Dear Orson

Note: Below you’ll find racist and homophobic language. These words were not originally used by me, and I never use such filth, but I happen to agree with Louis CK in the notion that the censored version of a word is as bad as the word itself. I take responsibility for the words below: if their presence offends you, I apologize. Please know that I do not use them lightly. These words are necessary for clarity, and so I feel they should be spelled out in full.

“Of course they can’’t let niggers use the beach at a Southern resort—can you imagine sensitive persons bathing near a pack of greasy chimpanzees? The only thing that makes life endurable where blacks abound is the Jim Crow principle, & I wish they’’d apply it in N.Y. both to niggers & to the more Asiatic type of puffy, rat-faced Jew. Either stow ‘em out of sight or kill ‘’em off—anything so that a white man may walk along the streets without shuddering nausea.” —H. P. Lovecraft, February 1925

“I think it is beyond doubt that H. P. Lovecraft has yet to be surpassed as the twentieth century’s greatest practitioner of the classic horror tale.” —Stephen King

“The dark secret of homosexual society—the one that dares not speak its name—is how many homosexuals first entered into that world through a disturbing seduction or rape or molestation or abuse, and how many of them yearn to get out of the homosexual community and live normally.” —Orson Scott Card, February 2004

When I was 12, I discovered the world of Ender’s Game. It was summer, and I was explicitly ignoring my assigned summer reading in favor of the things I wanted to read: Terry Pratchett’s Discworld series, Heinlein and Asimov, and a new book from the library called Ender’s Game by Orson Scott Card. Ender, the child prodigy main character, felt everything I felt as a kid. I was in accelerated academic programs, I was freakishly smart, I was… well, I was spending my entire summer vacation reading books. I felt the loneliness of intelligence, the impatience of youth, and Ender understood me.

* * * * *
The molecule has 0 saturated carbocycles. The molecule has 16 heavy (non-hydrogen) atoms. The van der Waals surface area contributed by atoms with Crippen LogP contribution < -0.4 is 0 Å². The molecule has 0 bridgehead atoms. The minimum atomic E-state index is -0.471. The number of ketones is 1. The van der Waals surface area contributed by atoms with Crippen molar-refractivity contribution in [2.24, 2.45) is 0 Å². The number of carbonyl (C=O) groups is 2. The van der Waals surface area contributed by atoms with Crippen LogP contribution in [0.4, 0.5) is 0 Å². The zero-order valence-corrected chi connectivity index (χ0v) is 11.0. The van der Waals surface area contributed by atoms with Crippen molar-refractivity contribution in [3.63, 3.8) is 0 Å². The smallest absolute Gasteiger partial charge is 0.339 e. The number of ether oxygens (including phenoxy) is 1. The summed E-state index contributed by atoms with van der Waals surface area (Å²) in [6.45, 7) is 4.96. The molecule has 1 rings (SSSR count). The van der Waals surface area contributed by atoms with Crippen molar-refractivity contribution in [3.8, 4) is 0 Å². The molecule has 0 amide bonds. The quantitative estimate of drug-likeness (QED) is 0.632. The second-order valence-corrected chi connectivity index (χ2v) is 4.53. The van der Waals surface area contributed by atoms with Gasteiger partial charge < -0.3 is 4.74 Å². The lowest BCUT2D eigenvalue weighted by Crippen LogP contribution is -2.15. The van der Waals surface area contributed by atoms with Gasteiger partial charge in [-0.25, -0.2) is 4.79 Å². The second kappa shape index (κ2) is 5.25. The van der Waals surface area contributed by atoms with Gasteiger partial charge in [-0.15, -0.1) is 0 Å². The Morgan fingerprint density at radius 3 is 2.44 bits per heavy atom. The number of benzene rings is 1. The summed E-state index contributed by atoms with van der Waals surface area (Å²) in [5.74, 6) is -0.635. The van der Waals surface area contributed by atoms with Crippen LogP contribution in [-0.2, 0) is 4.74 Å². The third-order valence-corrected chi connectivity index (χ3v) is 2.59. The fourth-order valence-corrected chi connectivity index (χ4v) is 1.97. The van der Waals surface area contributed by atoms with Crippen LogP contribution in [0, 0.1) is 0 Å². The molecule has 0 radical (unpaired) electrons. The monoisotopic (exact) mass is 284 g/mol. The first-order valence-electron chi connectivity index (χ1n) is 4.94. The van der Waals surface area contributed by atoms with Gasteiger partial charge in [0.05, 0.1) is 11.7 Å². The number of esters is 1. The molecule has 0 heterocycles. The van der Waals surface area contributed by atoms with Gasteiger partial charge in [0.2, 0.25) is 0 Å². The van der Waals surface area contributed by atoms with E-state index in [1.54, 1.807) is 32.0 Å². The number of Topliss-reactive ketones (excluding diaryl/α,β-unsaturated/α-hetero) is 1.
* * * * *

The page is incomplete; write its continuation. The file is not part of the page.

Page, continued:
In one scene in the book, Ender is forced to part ways with the first real friend he’s ever had. Alai, a talented young man of North African decent, embraces Ender, kisses him, and whispers, “Salaam, Ender.” Arabic for peace. The two are friends, but their fates are pulling them apart, and they both wish that they were someone different, in a different time, so they could stay close. Ender cried, and I did too.

There’s a long tradition in history and literature of evaluating people in slices without forgetting the whole. Authors and great historical figures have to be seen as people with flaws, but admired for the work they did and the impact they made. Thomas Jefferson was a patriot and a slave rapist. H. P. Lovecraft was a pioneer in the horror fiction genre and a breathtaking racist. Ben Franklin was an inventor and a womanizer. In literature, this is known as the death of the author: when a creator creates, their work is good or bad or transcendent based on the work and only the work.

Orson Scott Card is a despicable homophobe. He’s a bigot who is responsible for my favorite-ever books, and he uses the money he’s earned from entertaining the world to donate to horrible groups like the National Organization for Marriage. He wants laws against non-procreative sex to be enforced, and he’s worked (and failed) to make sure that gays never see the legal protections of marriage in America.

As I’ve become aware of this, I’ve become more and more conflicted about my love for Ender. Do I continue to recommend his books to friends exploring science fiction for the first time? Should I join in discussions of the book; should I write an essay about the treatment of memorials in Speaker for the Dead (as I did in high school)? The art is separate, and I love the art. Plus, it’s easy to go too far about this. Should I boycott books by religious authors, since I’m an atheist? Should I avoid movies created by outspoken Republicans if I am a liberal? You can’t police people’s thoughts, and great art is rare enough without more restrictions. I’m finding an author that I like, not auditioning for a new best friend.

But Card is still out there, and when I buy his books he earns royalties. My money is his money is NOMs money is spent to hurt people I care about. That’s more than red state/blue state disagreement. It’s unconscionable to me.

Ender’s Game, that transformative book of my youth, is now being made into a movie. It looks like everything I’ve always wanted my Ender’s Game movie to be.

I won’t go and see it.

When we separate the art from the artist, we are applying an artificial barrier that doesn’t exist in the wild. Contractual forces tie Card and Ender together, and what is good for one is good for the other. Card is co-producing the film, so he will almost definitely see a cut of the profits. Even if the movie never pays him a dime (if, say, his producer credit is purely ceremonial), his profile will be permanently raised by a successful blockbuster based on his series.